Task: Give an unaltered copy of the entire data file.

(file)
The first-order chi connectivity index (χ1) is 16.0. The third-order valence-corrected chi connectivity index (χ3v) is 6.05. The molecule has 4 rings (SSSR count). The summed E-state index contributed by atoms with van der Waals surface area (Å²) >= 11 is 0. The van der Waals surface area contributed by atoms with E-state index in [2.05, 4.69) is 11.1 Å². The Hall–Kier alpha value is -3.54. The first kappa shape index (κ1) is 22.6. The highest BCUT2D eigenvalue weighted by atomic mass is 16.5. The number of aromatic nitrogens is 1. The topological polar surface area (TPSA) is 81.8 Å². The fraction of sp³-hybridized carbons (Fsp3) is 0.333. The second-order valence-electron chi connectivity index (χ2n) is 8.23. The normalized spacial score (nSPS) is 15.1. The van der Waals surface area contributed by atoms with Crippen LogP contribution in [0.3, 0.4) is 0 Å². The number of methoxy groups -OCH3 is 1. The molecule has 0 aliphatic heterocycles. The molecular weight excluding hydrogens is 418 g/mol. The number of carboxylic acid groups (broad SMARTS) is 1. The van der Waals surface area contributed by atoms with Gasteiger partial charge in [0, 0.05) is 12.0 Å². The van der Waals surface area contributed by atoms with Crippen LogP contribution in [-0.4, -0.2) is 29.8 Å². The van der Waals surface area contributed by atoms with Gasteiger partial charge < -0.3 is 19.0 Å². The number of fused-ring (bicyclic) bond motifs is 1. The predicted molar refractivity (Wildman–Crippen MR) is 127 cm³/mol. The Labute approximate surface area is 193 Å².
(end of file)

The first-order chi connectivity index (χ1) is 16.0. The third-order valence-corrected chi connectivity index (χ3v) is 6.05. The molecule has 4 rings (SSSR count). The summed E-state index contributed by atoms with van der Waals surface area (Å²) >= 11 is 0. The van der Waals surface area contributed by atoms with E-state index in [2.05, 4.69) is 11.1 Å². The Hall–Kier alpha value is -3.54. The first kappa shape index (κ1) is 22.6. The highest BCUT2D eigenvalue weighted by atomic mass is 16.5. The number of aromatic nitrogens is 1. The topological polar surface area (TPSA) is 81.8 Å². The fraction of sp³-hybridized carbons (Fsp3) is 0.333. The second-order valence-electron chi connectivity index (χ2n) is 8.23. The normalized spacial score (nSPS) is 15.1. The van der Waals surface area contributed by atoms with Crippen LogP contribution in [0.3, 0.4) is 0 Å². The number of methoxy groups -OCH3 is 1. The molecule has 0 aliphatic heterocycles. The molecular weight excluding hydrogens is 418 g/mol. The number of carboxylic acid groups (broad SMARTS) is 1. The van der Waals surface area contributed by atoms with Gasteiger partial charge in [0, 0.05) is 12.0 Å². The van der Waals surface area contributed by atoms with Crippen LogP contribution in [-0.4, -0.2) is 29.8 Å². The van der Waals surface area contributed by atoms with Gasteiger partial charge < -0.3 is 19.0 Å². The number of fused-ring (bicyclic) bond motifs is 1. The predicted molar refractivity (Wildman–Crippen MR) is 127 cm³/mol. The Labute approximate surface area is 193 Å².